Princess Anne speaks in an editorial for Country Life magazine about green energy, her annoyance with fly tippers, and her deep-rooted passion for the environment that emanates from her mother, the Queen – almost a year after Meghan Markle was guest of British Vogue had issued.
In a far-reaching call for weapons to secure the future of rural areas, the factual Princess Royal also spoke of her frustration with the lack of affordable housing in the country.
Anne published Country Life magazine as a guest this week on the occasion of her 70th birthday on August 15th. Your magazine stay is appropriately down-to-earth for the hard-working king.
Unlike the Duchess of Sussex, who was not photographed for her September issue of Forces For Change by British Vogue last year, but was seen in behind-the-scenes videos posted on the publication's Instagram channel, is the Princess Royal pictured on their estate in Gatcombe Park.
In Megan's Vogue edition, the Duchess of Sussex listed women she admired, including celebrities, politicians, and activists who are known to work on issues such as diversity, body positivity, transgender rights, and climate change.
However, she was criticized for not admitting the queen and was accused of "politicizing" the royal family.
Princess Anne decided to narrow the focus of her own magazine, instead sharing a tour of her 500-hectare estate and farm in Gloucestershire, highlighting the methods of organic farming she uses.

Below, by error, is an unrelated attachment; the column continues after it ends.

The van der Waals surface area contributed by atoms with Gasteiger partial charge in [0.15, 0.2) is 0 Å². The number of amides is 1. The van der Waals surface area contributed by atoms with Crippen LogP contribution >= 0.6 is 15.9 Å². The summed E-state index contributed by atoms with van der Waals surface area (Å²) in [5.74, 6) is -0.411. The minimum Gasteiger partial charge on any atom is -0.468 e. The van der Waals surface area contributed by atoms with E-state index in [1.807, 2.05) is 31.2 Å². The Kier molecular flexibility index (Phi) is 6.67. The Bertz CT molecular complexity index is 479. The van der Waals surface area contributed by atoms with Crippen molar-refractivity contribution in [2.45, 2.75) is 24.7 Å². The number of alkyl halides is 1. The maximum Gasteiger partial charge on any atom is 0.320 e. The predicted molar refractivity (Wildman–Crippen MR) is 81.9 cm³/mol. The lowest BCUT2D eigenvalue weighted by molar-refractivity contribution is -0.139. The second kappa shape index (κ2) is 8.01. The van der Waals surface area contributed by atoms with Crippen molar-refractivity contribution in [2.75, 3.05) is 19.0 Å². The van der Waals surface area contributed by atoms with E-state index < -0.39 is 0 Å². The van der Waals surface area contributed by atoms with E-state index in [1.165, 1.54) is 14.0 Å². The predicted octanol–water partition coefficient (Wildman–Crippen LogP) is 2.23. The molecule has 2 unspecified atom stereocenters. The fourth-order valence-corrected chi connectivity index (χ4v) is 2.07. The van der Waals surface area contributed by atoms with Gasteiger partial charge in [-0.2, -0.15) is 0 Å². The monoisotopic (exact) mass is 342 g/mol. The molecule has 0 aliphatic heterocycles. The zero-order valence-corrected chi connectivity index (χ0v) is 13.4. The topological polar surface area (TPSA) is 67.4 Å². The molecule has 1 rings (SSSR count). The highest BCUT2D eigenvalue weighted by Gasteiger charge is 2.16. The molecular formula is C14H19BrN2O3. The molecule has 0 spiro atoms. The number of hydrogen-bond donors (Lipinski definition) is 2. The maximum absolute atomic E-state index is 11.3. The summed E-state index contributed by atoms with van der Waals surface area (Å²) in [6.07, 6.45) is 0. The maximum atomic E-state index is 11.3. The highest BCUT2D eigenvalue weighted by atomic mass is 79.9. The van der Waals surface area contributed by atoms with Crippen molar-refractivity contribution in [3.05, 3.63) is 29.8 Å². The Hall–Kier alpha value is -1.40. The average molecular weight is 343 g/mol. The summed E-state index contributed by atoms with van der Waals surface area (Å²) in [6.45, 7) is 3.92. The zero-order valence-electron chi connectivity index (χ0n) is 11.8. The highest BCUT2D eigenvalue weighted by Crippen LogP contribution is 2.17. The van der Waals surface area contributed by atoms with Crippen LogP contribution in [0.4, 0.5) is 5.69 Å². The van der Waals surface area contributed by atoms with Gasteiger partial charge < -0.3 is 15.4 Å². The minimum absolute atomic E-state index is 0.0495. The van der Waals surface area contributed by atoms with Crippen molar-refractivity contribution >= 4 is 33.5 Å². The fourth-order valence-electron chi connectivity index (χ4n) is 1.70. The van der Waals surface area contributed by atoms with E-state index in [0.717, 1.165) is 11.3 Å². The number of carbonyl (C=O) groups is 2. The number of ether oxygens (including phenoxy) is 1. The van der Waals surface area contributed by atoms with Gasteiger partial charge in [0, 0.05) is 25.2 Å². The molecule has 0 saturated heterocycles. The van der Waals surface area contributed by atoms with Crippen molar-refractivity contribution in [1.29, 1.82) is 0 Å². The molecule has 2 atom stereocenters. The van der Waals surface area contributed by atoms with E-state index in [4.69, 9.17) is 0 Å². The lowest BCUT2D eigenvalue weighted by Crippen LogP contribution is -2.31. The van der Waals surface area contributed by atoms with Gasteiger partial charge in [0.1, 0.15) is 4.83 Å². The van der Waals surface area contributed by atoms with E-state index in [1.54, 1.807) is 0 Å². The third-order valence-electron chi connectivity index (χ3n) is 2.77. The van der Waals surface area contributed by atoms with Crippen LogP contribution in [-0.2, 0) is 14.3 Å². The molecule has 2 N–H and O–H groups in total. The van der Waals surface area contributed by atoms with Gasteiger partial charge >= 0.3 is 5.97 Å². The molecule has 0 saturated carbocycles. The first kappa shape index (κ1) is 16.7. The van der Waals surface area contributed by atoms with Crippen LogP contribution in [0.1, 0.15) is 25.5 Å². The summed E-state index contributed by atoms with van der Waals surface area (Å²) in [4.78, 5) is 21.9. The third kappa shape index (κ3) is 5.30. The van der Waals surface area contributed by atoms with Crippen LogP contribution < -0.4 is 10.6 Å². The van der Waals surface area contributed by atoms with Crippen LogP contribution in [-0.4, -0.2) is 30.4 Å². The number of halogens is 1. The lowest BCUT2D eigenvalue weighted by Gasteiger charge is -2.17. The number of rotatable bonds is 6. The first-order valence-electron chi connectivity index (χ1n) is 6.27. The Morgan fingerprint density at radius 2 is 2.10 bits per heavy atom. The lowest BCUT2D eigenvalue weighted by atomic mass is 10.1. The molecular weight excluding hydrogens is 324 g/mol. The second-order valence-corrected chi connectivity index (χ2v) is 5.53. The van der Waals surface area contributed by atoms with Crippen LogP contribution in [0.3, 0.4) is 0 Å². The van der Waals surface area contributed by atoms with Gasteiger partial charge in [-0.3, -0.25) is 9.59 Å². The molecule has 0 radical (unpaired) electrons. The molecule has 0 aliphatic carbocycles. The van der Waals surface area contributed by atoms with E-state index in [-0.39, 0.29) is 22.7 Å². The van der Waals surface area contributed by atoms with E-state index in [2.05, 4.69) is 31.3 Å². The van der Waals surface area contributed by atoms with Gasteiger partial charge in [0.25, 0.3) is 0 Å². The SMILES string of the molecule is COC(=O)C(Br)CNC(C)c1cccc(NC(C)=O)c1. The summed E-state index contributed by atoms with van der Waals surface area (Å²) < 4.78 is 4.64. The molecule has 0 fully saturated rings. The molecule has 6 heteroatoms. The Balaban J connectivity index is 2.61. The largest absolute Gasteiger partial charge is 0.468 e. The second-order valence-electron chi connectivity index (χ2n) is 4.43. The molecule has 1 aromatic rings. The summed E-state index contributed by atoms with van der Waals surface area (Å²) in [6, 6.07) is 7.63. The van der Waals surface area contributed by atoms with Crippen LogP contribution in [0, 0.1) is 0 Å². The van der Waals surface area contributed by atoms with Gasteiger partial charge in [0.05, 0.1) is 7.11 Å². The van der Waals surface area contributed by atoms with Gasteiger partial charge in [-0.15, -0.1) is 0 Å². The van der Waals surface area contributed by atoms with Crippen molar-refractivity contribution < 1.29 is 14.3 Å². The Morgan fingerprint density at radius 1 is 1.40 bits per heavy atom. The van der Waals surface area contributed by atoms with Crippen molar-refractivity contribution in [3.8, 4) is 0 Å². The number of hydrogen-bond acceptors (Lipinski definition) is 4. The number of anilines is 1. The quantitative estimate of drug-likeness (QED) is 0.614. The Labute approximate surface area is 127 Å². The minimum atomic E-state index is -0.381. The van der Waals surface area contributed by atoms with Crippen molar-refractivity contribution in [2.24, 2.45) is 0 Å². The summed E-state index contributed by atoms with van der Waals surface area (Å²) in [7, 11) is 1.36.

Princess Anne speaks in an editorial for Country Life magazine about green energy, her annoyance with fly tippers and her deep-rooted passion for the environment, which comes from her mother, the Queen. Pictured on their Gatcombe Park estate that looks after a pair of pigs
Princess Anne appears on the cover of Country Life, which she edited as a guest on the left. The Duchess of Sussex was the editor of the September Forces For Change edition of British Vogue last year (picture right: your selected cover stars Jacinda Ardern, Salma Hayek Pinault, Laverne Cox, Jameela Jamil, Yara Shahidi and Gemma Chan, Christy Turlington Burns, Adwoa Aboah , Adut Akech, Ramla Ali, Sinead Burke, Francesca Hayward, Jane Fonda, Greta Thunberg and Chimamanda Ngozi Adichie)
She takes care of pigs, dogs and horses, and on the front page there is also a more formal portrait of the king.
The only daughter of the Queen and Prince Philip praised her parents for their lifelong love of nature and wrote that she saw herself as a "classic all-rounder".